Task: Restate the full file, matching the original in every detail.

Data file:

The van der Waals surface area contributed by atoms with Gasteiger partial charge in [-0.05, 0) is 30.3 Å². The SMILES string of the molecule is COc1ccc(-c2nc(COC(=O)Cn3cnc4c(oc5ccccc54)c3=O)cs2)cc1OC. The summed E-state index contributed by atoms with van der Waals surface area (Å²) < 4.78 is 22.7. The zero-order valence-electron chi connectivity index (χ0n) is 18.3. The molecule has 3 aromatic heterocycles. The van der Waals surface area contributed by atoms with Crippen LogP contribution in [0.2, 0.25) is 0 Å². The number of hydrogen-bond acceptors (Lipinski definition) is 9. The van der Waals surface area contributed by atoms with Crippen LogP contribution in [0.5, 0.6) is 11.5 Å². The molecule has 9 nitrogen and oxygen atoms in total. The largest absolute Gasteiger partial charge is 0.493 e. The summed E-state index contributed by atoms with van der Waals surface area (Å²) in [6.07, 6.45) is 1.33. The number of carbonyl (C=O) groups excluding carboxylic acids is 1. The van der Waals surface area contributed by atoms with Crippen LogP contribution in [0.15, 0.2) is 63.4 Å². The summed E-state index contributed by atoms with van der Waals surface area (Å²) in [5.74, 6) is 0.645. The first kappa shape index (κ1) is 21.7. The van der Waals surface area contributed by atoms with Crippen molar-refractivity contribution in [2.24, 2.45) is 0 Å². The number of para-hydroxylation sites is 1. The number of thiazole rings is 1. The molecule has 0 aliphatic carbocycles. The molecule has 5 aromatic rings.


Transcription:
The van der Waals surface area contributed by atoms with Gasteiger partial charge in [-0.05, 0) is 30.3 Å². The SMILES string of the molecule is COc1ccc(-c2nc(COC(=O)Cn3cnc4c(oc5ccccc54)c3=O)cs2)cc1OC. The summed E-state index contributed by atoms with van der Waals surface area (Å²) < 4.78 is 22.7. The zero-order valence-electron chi connectivity index (χ0n) is 18.3. The molecule has 3 aromatic heterocycles. The van der Waals surface area contributed by atoms with Crippen LogP contribution in [0.2, 0.25) is 0 Å². The number of hydrogen-bond acceptors (Lipinski definition) is 9. The van der Waals surface area contributed by atoms with Crippen LogP contribution in [0.5, 0.6) is 11.5 Å². The molecule has 9 nitrogen and oxygen atoms in total. The largest absolute Gasteiger partial charge is 0.493 e. The summed E-state index contributed by atoms with van der Waals surface area (Å²) in [6.07, 6.45) is 1.33. The number of carbonyl (C=O) groups excluding carboxylic acids is 1. The van der Waals surface area contributed by atoms with Crippen LogP contribution in [0.15, 0.2) is 63.4 Å². The summed E-state index contributed by atoms with van der Waals surface area (Å²) in [5.74, 6) is 0.645. The first kappa shape index (κ1) is 21.7. The van der Waals surface area contributed by atoms with Crippen molar-refractivity contribution in [2.24, 2.45) is 0 Å². The number of para-hydroxylation sites is 1. The number of thiazole rings is 1. The molecule has 0 aliphatic carbocycles. The molecule has 5 aromatic rings.